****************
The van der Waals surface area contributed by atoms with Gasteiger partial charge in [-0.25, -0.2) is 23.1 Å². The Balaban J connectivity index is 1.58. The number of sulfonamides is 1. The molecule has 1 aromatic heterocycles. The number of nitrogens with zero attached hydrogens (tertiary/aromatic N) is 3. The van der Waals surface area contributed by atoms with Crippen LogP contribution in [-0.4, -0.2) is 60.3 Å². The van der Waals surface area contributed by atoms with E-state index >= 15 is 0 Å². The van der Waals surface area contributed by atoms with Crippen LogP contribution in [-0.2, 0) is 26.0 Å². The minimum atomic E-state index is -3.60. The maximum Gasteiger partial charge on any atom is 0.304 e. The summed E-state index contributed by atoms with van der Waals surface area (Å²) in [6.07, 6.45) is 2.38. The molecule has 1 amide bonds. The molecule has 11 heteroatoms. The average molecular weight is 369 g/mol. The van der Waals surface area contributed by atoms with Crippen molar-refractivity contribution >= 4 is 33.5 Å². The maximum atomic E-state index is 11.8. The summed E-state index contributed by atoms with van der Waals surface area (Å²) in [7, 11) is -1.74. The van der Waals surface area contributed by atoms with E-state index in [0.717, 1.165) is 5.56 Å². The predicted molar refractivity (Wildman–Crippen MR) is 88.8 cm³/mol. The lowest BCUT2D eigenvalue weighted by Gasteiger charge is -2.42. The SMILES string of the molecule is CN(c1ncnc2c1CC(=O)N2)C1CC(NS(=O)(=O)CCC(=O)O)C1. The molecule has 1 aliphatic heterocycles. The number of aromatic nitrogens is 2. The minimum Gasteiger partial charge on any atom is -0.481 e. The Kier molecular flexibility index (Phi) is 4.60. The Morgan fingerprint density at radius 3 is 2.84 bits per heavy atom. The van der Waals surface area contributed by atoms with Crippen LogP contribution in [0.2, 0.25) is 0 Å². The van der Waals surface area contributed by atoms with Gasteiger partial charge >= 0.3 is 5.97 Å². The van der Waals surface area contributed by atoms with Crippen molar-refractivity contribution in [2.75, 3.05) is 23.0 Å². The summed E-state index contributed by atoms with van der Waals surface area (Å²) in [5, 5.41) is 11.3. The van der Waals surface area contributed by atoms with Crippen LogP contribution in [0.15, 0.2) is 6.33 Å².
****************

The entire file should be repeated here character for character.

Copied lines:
The van der Waals surface area contributed by atoms with Gasteiger partial charge in [-0.25, -0.2) is 23.1 Å². The Balaban J connectivity index is 1.58. The number of sulfonamides is 1. The molecule has 1 aromatic heterocycles. The number of nitrogens with zero attached hydrogens (tertiary/aromatic N) is 3. The van der Waals surface area contributed by atoms with Crippen LogP contribution in [-0.4, -0.2) is 60.3 Å². The van der Waals surface area contributed by atoms with E-state index >= 15 is 0 Å². The van der Waals surface area contributed by atoms with Crippen LogP contribution in [-0.2, 0) is 26.0 Å². The minimum atomic E-state index is -3.60. The maximum Gasteiger partial charge on any atom is 0.304 e. The summed E-state index contributed by atoms with van der Waals surface area (Å²) in [6.07, 6.45) is 2.38. The molecule has 1 amide bonds. The molecule has 11 heteroatoms. The average molecular weight is 369 g/mol. The van der Waals surface area contributed by atoms with Crippen molar-refractivity contribution >= 4 is 33.5 Å². The maximum atomic E-state index is 11.8. The summed E-state index contributed by atoms with van der Waals surface area (Å²) in [7, 11) is -1.74. The van der Waals surface area contributed by atoms with E-state index in [0.717, 1.165) is 5.56 Å². The predicted molar refractivity (Wildman–Crippen MR) is 88.8 cm³/mol. The lowest BCUT2D eigenvalue weighted by Gasteiger charge is -2.42. The SMILES string of the molecule is CN(c1ncnc2c1CC(=O)N2)C1CC(NS(=O)(=O)CCC(=O)O)C1. The molecule has 1 aliphatic heterocycles. The number of aromatic nitrogens is 2. The minimum Gasteiger partial charge on any atom is -0.481 e. The Kier molecular flexibility index (Phi) is 4.60. The Morgan fingerprint density at radius 3 is 2.84 bits per heavy atom. The van der Waals surface area contributed by atoms with Crippen LogP contribution in [0.2, 0.25) is 0 Å². The van der Waals surface area contributed by atoms with Gasteiger partial charge >= 0.3 is 5.97 Å². The van der Waals surface area contributed by atoms with Crippen molar-refractivity contribution in [2.75, 3.05) is 23.0 Å². The summed E-state index contributed by atoms with van der Waals surface area (Å²) in [5, 5.41) is 11.3. The van der Waals surface area contributed by atoms with Crippen LogP contribution in [0.15, 0.2) is 6.33 Å².